Recently, Tom Griscom, a partner at the communications firm Q Strategies, spoke to a group of PR professionals in Chattanooga at the PRSA Lookout chapter monthly luncheon.
You can read Tom’s extensive background in crisis management, advocacy and public policy, but suffice it to say, from the mayor’s office to the White House, Tom brings lots of experience to the table. He confided that government relations isn’t a topic he’s often asked to speak about, so this group got some very broad strategies as well as specific tactical approaches he hasn’t ever shared in a public setting. Luckily for you, we aren’t keeping them all secret.
But before we get into Tom’s tips, let’s define government relations.
“Government relations isn’t just lobbying or showing up to ask for favors or policy changes,” Tom said. “It’s also not something you can do because you are a people person. This is a mix of public affairs, persuasion, community communication and being able to think through long-term impact and strategy. This position requires being able to see both sides of an issue but communicate a strong message for your company or government official. And sometimes, it’s just about eating those terrible chicken dinners and signing checks. It all comes with the job.”
So how do you start a program or take it to the next level? Below are 10 tips from Tom Griscom to get you started on your own government relations program.
Tell the story. As a communication professional, it is your job to bring the story to both the professional and the community. You must explain complex issues and bring both sides together. You must be able to tell the story, because by telling the story you make it real. You are then able to show what can be accomplished if both sides work together.
Build relationships. You must be well connected with many people. You need to be able to build a relationship that will last. You want people to remember you the next day, not just when you walk in the door. You must also remember that you can only knock on someone’s door so many times. If you ask too often, they are less likely to take your important request seriously. If you do contact someone, set the priority of the issue, and tell him or her about what really matters.
Remember to reach out. If you are always asking for something, your contacts will know that you just want something from them. Take the time to reach out to them and contact them, but don’t ask for anything. Get to know them better, and those will be the moments they remember.
You must stay available at all times. You always have to be available. It is important to be accountable with your sources or contacts. If you never answer the phone and let it always go to voicemail, they might do the same to you.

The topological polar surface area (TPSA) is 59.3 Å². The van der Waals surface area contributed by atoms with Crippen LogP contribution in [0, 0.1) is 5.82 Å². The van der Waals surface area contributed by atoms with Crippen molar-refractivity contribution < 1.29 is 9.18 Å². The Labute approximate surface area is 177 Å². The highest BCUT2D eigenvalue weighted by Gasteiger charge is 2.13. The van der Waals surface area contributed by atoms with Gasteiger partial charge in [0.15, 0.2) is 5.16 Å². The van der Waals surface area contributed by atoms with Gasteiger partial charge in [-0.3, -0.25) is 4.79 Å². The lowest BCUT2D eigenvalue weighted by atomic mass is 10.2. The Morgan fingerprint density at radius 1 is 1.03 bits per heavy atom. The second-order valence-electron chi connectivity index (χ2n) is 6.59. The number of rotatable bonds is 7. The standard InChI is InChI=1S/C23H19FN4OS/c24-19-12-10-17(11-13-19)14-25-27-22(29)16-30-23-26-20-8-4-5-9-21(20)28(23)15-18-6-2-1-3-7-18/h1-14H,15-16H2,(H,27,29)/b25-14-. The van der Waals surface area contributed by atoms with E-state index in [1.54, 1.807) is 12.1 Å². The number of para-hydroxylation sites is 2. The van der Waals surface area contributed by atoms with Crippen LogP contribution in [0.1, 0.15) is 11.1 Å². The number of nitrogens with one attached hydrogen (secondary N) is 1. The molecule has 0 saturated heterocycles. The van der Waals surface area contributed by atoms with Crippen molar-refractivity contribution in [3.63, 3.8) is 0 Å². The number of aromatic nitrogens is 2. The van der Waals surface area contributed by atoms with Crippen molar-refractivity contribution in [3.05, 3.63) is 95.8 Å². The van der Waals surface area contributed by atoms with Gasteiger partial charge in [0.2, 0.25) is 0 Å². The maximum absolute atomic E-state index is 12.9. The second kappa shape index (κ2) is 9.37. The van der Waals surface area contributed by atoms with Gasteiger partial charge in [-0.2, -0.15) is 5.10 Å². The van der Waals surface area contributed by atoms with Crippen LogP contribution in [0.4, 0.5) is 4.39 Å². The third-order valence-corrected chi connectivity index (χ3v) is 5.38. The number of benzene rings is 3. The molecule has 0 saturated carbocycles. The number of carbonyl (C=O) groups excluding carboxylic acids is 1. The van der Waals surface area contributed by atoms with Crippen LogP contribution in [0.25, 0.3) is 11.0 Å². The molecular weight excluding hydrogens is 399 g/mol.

Get to know the staff. People think you must meet with the mayor or be friends with the senator, but the real key is having a relationship with their staff. The staff runs everything. They are the backbone to any business. They are the ones that set priorities and answer your calls, and they are the ones that can get you in the door. Having a good-standing relationship with the staff is how you succeed.
Admit your mistakes. People are more forgiving than you think. If you make a mistake, it is important for you to admit it. Don’t try to hide it or keep it a secret. Once you admit your mistake, they will get past it and move forward.
Be realistic. Set expectations for what you can do realistically for your client. Make sure the client knows what to expect, because you’re not always going to get everything you need. Your client needs to understand that it’s a give and take environment. Rarely do you get everything you want.
You must be involved. Being involved is so important in this position. You always have to be involved with your client, and with the public, but sometimes it’s about deciding where to get involved. Setting priorities of where to be and how you will be seen is an important step. The little events are sometimes just as important as the big ones. Showing support is about having respect for your client and the community.
Protect your client. You are the last speed bump between the public and your client. This can be the elected official or the person who makes financial contributions. You have to practice good judgment in order to know when to step up and protect your boss. That means you might have to be the bad guy that declines an invitation or says no to a request. Understand your client’s priorities, and step in when you are needed.
Community is key. To have a successful strategy, you need a good community communications strategy. Building a group of community support that will back you is important. You must have that support to make a difference.
If you follow these tips, then you will on the right path to creating an effective strategy that is best for your client and the public you serve. Networking and consistently keeping in contact will assist you in becoming a better government relations professional.